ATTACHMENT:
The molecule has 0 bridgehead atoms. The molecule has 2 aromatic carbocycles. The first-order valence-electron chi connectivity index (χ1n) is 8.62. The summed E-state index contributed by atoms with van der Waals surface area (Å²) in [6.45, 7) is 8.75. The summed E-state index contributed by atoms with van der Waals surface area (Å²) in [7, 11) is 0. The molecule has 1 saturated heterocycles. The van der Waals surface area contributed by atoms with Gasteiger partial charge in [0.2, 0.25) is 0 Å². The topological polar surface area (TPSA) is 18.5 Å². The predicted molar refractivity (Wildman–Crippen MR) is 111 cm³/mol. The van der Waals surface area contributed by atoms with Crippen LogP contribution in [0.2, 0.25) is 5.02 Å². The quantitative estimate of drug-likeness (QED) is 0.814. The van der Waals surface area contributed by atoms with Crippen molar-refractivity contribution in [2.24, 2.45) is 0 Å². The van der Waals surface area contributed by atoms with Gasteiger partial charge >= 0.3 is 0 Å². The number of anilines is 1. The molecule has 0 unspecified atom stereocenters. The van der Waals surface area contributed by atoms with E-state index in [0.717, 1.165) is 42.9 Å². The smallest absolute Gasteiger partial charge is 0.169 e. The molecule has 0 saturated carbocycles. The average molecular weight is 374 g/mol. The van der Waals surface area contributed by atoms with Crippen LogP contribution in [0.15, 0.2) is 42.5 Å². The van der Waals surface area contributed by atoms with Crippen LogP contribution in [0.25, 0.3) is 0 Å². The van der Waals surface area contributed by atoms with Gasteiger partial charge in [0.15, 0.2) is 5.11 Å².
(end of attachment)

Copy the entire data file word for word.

The molecule has 0 bridgehead atoms. The molecule has 2 aromatic carbocycles. The first-order valence-electron chi connectivity index (χ1n) is 8.62. The summed E-state index contributed by atoms with van der Waals surface area (Å²) in [6.45, 7) is 8.75. The summed E-state index contributed by atoms with van der Waals surface area (Å²) in [7, 11) is 0. The molecule has 1 saturated heterocycles. The van der Waals surface area contributed by atoms with Gasteiger partial charge in [0.2, 0.25) is 0 Å². The topological polar surface area (TPSA) is 18.5 Å². The predicted molar refractivity (Wildman–Crippen MR) is 111 cm³/mol. The van der Waals surface area contributed by atoms with Crippen LogP contribution in [0.2, 0.25) is 5.02 Å². The quantitative estimate of drug-likeness (QED) is 0.814. The van der Waals surface area contributed by atoms with Crippen molar-refractivity contribution in [2.24, 2.45) is 0 Å². The van der Waals surface area contributed by atoms with Gasteiger partial charge >= 0.3 is 0 Å². The number of anilines is 1. The molecule has 0 unspecified atom stereocenters. The van der Waals surface area contributed by atoms with E-state index in [0.717, 1.165) is 42.9 Å². The smallest absolute Gasteiger partial charge is 0.169 e. The molecule has 0 saturated carbocycles. The average molecular weight is 374 g/mol. The van der Waals surface area contributed by atoms with Crippen LogP contribution in [0.15, 0.2) is 42.5 Å². The van der Waals surface area contributed by atoms with Crippen LogP contribution in [0.25, 0.3) is 0 Å². The van der Waals surface area contributed by atoms with Gasteiger partial charge in [0.15, 0.2) is 5.11 Å².